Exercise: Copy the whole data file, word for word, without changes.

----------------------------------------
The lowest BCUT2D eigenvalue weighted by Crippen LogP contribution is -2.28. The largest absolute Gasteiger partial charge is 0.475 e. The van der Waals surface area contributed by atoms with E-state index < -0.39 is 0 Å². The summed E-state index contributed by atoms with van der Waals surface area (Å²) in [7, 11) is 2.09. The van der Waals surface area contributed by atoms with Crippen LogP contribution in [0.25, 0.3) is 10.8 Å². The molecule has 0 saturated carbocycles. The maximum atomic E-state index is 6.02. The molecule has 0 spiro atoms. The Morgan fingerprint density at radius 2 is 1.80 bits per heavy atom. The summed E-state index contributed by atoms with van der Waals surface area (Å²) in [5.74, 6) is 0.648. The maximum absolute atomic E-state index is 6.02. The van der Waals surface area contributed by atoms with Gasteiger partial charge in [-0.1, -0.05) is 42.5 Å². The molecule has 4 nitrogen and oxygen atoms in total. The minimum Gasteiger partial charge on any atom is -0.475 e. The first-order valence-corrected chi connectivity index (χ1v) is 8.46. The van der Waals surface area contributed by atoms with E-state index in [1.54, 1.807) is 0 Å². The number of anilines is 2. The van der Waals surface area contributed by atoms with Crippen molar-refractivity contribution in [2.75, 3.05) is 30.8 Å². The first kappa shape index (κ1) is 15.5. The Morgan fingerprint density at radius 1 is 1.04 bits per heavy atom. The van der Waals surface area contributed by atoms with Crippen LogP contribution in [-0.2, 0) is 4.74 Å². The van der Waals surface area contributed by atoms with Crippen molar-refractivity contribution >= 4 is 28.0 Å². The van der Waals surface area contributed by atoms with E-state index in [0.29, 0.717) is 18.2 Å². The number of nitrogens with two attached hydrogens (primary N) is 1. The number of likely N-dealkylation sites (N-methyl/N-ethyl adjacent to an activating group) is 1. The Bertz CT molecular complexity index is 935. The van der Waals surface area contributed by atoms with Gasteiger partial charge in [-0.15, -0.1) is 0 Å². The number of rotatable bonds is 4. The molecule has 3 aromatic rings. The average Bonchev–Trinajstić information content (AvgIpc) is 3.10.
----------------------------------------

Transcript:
The lowest BCUT2D eigenvalue weighted by Crippen LogP contribution is -2.28. The largest absolute Gasteiger partial charge is 0.475 e. The van der Waals surface area contributed by atoms with E-state index < -0.39 is 0 Å². The summed E-state index contributed by atoms with van der Waals surface area (Å²) in [7, 11) is 2.09. The van der Waals surface area contributed by atoms with Crippen LogP contribution in [0.25, 0.3) is 10.8 Å². The molecule has 0 saturated carbocycles. The maximum atomic E-state index is 6.02. The molecule has 0 spiro atoms. The Morgan fingerprint density at radius 2 is 1.80 bits per heavy atom. The summed E-state index contributed by atoms with van der Waals surface area (Å²) in [5.74, 6) is 0.648. The maximum absolute atomic E-state index is 6.02. The van der Waals surface area contributed by atoms with Gasteiger partial charge in [-0.1, -0.05) is 42.5 Å². The molecule has 4 nitrogen and oxygen atoms in total. The minimum Gasteiger partial charge on any atom is -0.475 e. The first-order valence-corrected chi connectivity index (χ1v) is 8.46. The van der Waals surface area contributed by atoms with E-state index in [1.54, 1.807) is 0 Å². The number of anilines is 2. The van der Waals surface area contributed by atoms with Crippen molar-refractivity contribution in [2.75, 3.05) is 30.8 Å². The first kappa shape index (κ1) is 15.5. The Morgan fingerprint density at radius 1 is 1.04 bits per heavy atom. The van der Waals surface area contributed by atoms with Crippen LogP contribution in [-0.2, 0) is 4.74 Å². The van der Waals surface area contributed by atoms with Crippen molar-refractivity contribution >= 4 is 28.0 Å². The van der Waals surface area contributed by atoms with E-state index in [0.29, 0.717) is 18.2 Å². The number of nitrogens with two attached hydrogens (primary N) is 1. The number of likely N-dealkylation sites (N-methyl/N-ethyl adjacent to an activating group) is 1. The Bertz CT molecular complexity index is 935. The van der Waals surface area contributed by atoms with Gasteiger partial charge in [-0.15, -0.1) is 0 Å². The number of rotatable bonds is 4. The molecule has 3 aromatic rings. The average Bonchev–Trinajstić information content (AvgIpc) is 3.10.